Verification of Infinite State Systems [chapter]

Ahmed Bouajjani
2003 Lecture Notes in Computer Science  
The development of our modern societies needs more and more involvement of computers in managing highly complex and (safety-)critical tasks, e.g., in telecommunication, chemical and physical process control, transportation systems, etc. It is essential to be able to produce reliable hardware and software systems, since any erroneous behaviour can have catastrophic (economical and human) consequences. This requires rigorous methods and techniques to conceive, analyze and validate these systems.
more » ... he verification problem consists in checking whether a system satisfies its specification. During the two last decades, significant achievements have been obtained in the case of finite-state systems (systems with finitely many states). One of the main actual challenges in the domain of automated verification is the conception of methods and tools allowing to deal with verification problems beyond the finite-state framework. Such problems rise naturally as soon as we consider aspects like: • real-time constraints: timed and hybrid systems, • unbounded discrete data structures: counters, fifo-channels, stacks, etc. • parametric reasoning about families of systems, e.g., networks of processes, • process mobility, dynamic creation and destruction of processes (dynamic modification of the communication structure). In the last two years the specification and verification of infinite-state systems have attracted the attention of more and more researchers belonging to a very broad range of research communities. Both process algebras (or term rewriting systems) and automata (or finite control machines) are being used as specification formalisms. Verification problems can be reduced to checking behavioural equivalence or implementation (simulation) relations, or to checking the satisfaction of properties described in temporal logics or fixpoint calculi (model checking problems). Verification methods can be deductive (based on the use of theorem provers), or algorithmic (based on decision or semi-decision procedures). Algorithmic methods can be based on fixpoint theory, automata theory or (constrained) logic programming.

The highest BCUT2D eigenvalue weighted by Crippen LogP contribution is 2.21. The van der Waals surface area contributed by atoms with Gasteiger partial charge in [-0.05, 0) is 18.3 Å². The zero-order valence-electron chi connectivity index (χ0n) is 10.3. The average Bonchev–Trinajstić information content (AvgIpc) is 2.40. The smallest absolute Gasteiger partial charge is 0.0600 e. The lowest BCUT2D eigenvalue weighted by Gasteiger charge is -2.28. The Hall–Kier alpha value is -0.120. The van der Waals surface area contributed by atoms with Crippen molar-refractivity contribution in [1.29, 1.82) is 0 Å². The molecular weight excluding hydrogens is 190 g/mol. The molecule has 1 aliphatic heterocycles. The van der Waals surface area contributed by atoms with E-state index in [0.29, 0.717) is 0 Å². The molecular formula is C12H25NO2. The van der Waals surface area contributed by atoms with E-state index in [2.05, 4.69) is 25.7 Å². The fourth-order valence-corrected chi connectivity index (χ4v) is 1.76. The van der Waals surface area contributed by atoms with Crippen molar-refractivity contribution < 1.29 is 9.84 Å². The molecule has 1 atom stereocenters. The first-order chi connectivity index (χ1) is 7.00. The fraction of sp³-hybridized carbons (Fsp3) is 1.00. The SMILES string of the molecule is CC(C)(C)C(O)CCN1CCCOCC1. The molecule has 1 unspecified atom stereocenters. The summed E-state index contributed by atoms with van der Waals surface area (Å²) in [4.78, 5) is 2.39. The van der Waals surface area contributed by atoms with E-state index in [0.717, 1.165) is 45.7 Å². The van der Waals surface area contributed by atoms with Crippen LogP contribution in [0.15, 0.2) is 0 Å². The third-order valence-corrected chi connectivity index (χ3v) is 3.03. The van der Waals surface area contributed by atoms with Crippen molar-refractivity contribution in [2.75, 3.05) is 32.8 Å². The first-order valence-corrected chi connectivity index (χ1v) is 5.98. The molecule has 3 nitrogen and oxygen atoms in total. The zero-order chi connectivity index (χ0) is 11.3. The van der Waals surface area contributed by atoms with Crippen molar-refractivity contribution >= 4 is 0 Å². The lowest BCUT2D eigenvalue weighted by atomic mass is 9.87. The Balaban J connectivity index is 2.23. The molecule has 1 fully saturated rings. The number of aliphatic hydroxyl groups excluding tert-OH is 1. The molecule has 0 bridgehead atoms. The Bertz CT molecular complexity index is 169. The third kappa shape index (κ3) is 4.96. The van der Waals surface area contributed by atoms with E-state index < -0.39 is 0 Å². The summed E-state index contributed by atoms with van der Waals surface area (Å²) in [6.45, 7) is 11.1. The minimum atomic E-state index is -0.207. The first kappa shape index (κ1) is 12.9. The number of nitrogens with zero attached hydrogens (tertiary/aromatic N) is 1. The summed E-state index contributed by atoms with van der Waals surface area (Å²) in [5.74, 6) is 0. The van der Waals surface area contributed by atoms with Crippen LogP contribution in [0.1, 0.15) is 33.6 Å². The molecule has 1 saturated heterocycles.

doi:10.1007/978-3-540-45220-1_7 fatcat:4j5lzdbfc5hd7ptdo4tpwvmd2m